Non-Swimmer Sets Record for Longest Unsupported Swim

Jonas Deichmann admits that he is not a serious swimmer, but he has just set the world record for the longest unsupported open water swim. Over 54 days, he swam about eight hours every day and covered 456km.  He began in Croatia and followed the Adriatic coast south, reaching Dubrovnik, near the Montenegro border, on November 22. The former unsupported record holder, Sean Conway, swam 200km in 2016.

After 59 days, Deichmann completes his swim. Photo: @jonas_deichmann


The swim was the first part of Deichmann’s global triathlon. On September 26, he cycled from Munich to Croatia, where he began swimming. He has now started the cycling leg of his triathlon across European Russia, Siberia and China.

Unlike swimming, cycling is his sport, and he has set records on the three big continental crossings: across Eurasia (Portugal to Vladivostok) in 64 days, Pan-America (Alaska to Patagonia) in 97 days and most recently, from Cape North in Norway to Cape Town in South Africa in 72 days. “I am slowly lacking challenges on the bike,” he admitted, hence the idea of this human-powered triathlon around the world.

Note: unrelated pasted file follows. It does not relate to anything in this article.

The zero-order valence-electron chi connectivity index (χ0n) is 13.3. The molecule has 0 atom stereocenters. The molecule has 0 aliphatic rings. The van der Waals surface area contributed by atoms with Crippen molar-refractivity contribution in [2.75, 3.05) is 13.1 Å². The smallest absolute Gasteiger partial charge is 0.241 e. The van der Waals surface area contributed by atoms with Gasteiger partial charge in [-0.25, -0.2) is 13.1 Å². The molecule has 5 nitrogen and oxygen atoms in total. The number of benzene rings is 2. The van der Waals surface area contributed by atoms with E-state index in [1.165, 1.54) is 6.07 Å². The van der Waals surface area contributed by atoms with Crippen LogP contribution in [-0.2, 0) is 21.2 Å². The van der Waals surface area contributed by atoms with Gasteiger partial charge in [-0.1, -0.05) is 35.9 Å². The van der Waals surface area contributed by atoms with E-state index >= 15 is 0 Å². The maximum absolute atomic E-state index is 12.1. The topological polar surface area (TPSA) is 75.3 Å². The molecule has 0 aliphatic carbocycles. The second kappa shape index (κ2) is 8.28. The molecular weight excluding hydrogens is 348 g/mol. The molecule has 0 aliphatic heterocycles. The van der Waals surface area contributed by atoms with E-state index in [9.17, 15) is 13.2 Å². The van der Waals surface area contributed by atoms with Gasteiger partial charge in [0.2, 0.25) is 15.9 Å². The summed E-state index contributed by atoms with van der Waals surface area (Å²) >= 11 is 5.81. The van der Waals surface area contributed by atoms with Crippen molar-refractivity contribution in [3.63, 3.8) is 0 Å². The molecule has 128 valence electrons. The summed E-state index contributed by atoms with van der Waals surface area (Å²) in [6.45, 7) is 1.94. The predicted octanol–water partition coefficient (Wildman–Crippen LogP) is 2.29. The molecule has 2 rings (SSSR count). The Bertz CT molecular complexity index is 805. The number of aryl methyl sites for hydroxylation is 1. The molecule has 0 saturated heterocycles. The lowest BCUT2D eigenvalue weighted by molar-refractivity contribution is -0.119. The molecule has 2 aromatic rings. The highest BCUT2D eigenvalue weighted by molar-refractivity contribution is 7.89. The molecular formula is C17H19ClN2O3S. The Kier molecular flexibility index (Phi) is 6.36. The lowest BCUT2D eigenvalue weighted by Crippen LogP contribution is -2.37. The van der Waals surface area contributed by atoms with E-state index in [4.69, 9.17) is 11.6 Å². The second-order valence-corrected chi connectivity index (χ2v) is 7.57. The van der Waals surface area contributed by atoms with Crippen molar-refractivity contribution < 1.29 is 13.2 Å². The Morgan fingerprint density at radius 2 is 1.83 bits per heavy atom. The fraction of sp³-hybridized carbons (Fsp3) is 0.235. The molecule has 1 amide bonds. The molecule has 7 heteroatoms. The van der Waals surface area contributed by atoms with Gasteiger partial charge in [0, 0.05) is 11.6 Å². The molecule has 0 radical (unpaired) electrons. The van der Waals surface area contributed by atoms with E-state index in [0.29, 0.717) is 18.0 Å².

The route. Photo: @jonas_deichmann

After the bike leg, he will sail across the Pacific to San Francisco. In case you’re wondering, he doesn’t count sailing as part of the triathlon. From San Francisco, he will run 5,040km across the U.S. to New York. Finally, he will cross the Atlantic by boat and cycle from Portugal back to his starting point, Munich.


Day 27: Camping in Trogir, Croatia after a long day swimming. Photo: @jonas_deichmann


Despite his record swim, he knew even before he began that “my swimming career will last for 460km and then it will be over.” His opinion did not change during those 54 days. “I am and will remain a cyclist.”

His main concern is now the Siberian winter. He has tested his clothes, bike and electronics in a cold chamber to confirm they should work at such temperatures but he admits that it won’t be an easy section of the route.

Day 65: Cycling through North Macedonia. Photo: @jonas_deichmann


He aims to finish the entire triathlon within 10 months and to complete every section without a support vehicle. He towed a raft with his gear while swimming, is currently bikepacking to the Pacific and will pull a trailer while running. In total, he will cover 40,000km — the distance of approximately 120 Ironmans.

To prepare, he completed a ”warm-up” across Germany last summer. In 31 days, he covered 3,600km, a mere 16 Ironman triathlons.